Wednesday, December 18, 2019

On Dangerous Ground: The Set-Up (Robert Wise, 1949), Sunset Boulevard (Billy Wilder, 1950)

The Set-Up (Robert Wise, 1949)

Knocked-out loaded, ingesting a tried and true drug of choice,
contracted to punch past his prime. Sparring with shadows on
the bleak side of capitalism, bopping until dropping, dancing
and countering until only the scars remain standing. Smoke and
cigar tissue blur multiple crimes, in the name of defending one-
self at all times. Stoker, pleading for one more payday. Though
anyone who's been down for the count has heard that one be-
fore but never quite like this, in real-time (again, as opposed to,
what? unreal time?). Accompanied by those rounds of bruised
neon. So you ask, how much is a poem worth? It depends.
In this case, RKO parted with $1000 for Joseph Moncure March’s
middleweight narrative. Though a black boxer just out of prison,
this is post-war Hollywood, so forget that popular front bullshit.
Just grab a mouthpiece and deracinate where necessary, what-
ever to butter the popcorn, titillate fancies and  secure a place
on the under-card. Stoker's manager, Tiny, furtively shtum, 
having taken a punt against his fighter. But, hey, isn't that
Weegee keeping time, Stoker giving as good as he gets, ducking
without diving, his lethals broken by Little Boy, the crime boss-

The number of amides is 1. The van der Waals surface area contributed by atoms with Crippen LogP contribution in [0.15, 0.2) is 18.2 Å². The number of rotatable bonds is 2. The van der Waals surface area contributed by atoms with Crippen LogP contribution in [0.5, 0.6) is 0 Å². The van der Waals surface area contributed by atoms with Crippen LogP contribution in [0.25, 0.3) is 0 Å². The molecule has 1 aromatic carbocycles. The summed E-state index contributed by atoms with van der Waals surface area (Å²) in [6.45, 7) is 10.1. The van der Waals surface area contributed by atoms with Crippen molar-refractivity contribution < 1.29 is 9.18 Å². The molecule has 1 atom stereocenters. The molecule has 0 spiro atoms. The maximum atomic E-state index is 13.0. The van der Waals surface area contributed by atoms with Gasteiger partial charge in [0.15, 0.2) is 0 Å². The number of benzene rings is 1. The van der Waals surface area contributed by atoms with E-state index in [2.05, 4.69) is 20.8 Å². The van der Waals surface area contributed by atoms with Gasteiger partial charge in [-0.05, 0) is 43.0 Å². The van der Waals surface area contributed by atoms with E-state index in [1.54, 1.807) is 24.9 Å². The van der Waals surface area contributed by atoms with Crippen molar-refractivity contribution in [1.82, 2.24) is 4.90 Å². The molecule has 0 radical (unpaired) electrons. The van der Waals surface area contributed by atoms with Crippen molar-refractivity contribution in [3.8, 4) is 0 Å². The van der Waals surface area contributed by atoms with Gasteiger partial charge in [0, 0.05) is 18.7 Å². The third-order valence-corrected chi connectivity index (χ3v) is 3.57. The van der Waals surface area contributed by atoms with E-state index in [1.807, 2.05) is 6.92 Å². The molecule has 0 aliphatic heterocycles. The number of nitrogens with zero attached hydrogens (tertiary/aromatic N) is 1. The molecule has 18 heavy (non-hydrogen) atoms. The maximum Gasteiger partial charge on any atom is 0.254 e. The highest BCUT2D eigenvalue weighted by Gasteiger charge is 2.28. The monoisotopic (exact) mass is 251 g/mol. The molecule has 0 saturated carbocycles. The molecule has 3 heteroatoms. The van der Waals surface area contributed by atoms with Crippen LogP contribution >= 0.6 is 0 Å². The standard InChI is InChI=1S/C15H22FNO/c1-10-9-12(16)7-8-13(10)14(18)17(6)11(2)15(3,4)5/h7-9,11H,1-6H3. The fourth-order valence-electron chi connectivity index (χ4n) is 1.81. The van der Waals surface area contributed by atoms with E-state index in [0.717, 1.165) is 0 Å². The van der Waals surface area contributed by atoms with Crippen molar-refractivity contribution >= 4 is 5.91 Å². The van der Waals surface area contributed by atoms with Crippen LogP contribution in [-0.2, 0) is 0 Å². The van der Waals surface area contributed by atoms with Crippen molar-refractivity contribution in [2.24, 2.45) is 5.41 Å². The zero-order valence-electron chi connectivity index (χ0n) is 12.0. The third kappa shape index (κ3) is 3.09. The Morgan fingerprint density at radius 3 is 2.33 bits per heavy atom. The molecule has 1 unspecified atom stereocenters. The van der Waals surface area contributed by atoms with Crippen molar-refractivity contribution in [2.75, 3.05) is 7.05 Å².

synonymous with the punch that kayoed Hiroshima four years
earlier- exploiting sporting flesh. Wise had to travel all the way
to Long Beach to sniff some working class sweat, a hustler giving
a blow-by-blow to a blind man. Wise wanted Blondell, but
Hughes was drooling for more glamour, so opted for the
unglamorous Trotter, her critique at ring level, “Don't you see,
Bill, you'll always be just one punch away.” A split decision,
their lives depending on it. Chasing a final round, the low
blows, clinches, jabs, hooks and everything we claim to be true.

Sunset Boulevard (Billy Wilder, 1950)

Face down in the proverbial amniotic, the swimming pool seen
from below. Us ordinaries, reflections in a mirror, might also be
dead. Yet who writes often cannot read. Lest one assumes the
role of screenwriter who narrates from death to an era when
Hollywood, if not the world, was so innocently tacky. In Wilder
moments there will always be a wholesome sucker, and even a
European butler, some former director fallen from grace, have
broken his proscenium to graft for an ageing star he discovered
years before. Taking a murdered actor and actress whose butler,
no less, murdered that actor. On the one hand, it's all smoke
and venom; on the other, something approaching the human
condition. Necessarily on the run from a repo man, because
debt, in the end, is what makes the world go round. Mistaken
for an undertaker whose c.v. includes burying chimpanzees.
“The dream...desperately enfolded her," like art imitating
barely more than nothing, the past uncomfortably present.
Watching Queen Kelly, the chimp unwillingly chimes at
midnight, in "your standard monkey funeral shot." A willing
gigolo, partaking of Sennett-style diversions and old-school
poker games. Louis B. to Wilder: “You should be tarred and
feathered and run out of Hollywood!" Wilder: "Go fuck your-
self." File under occupational dissent, with a dash of alienated
labour and commodity fetishism thrown in for good measure.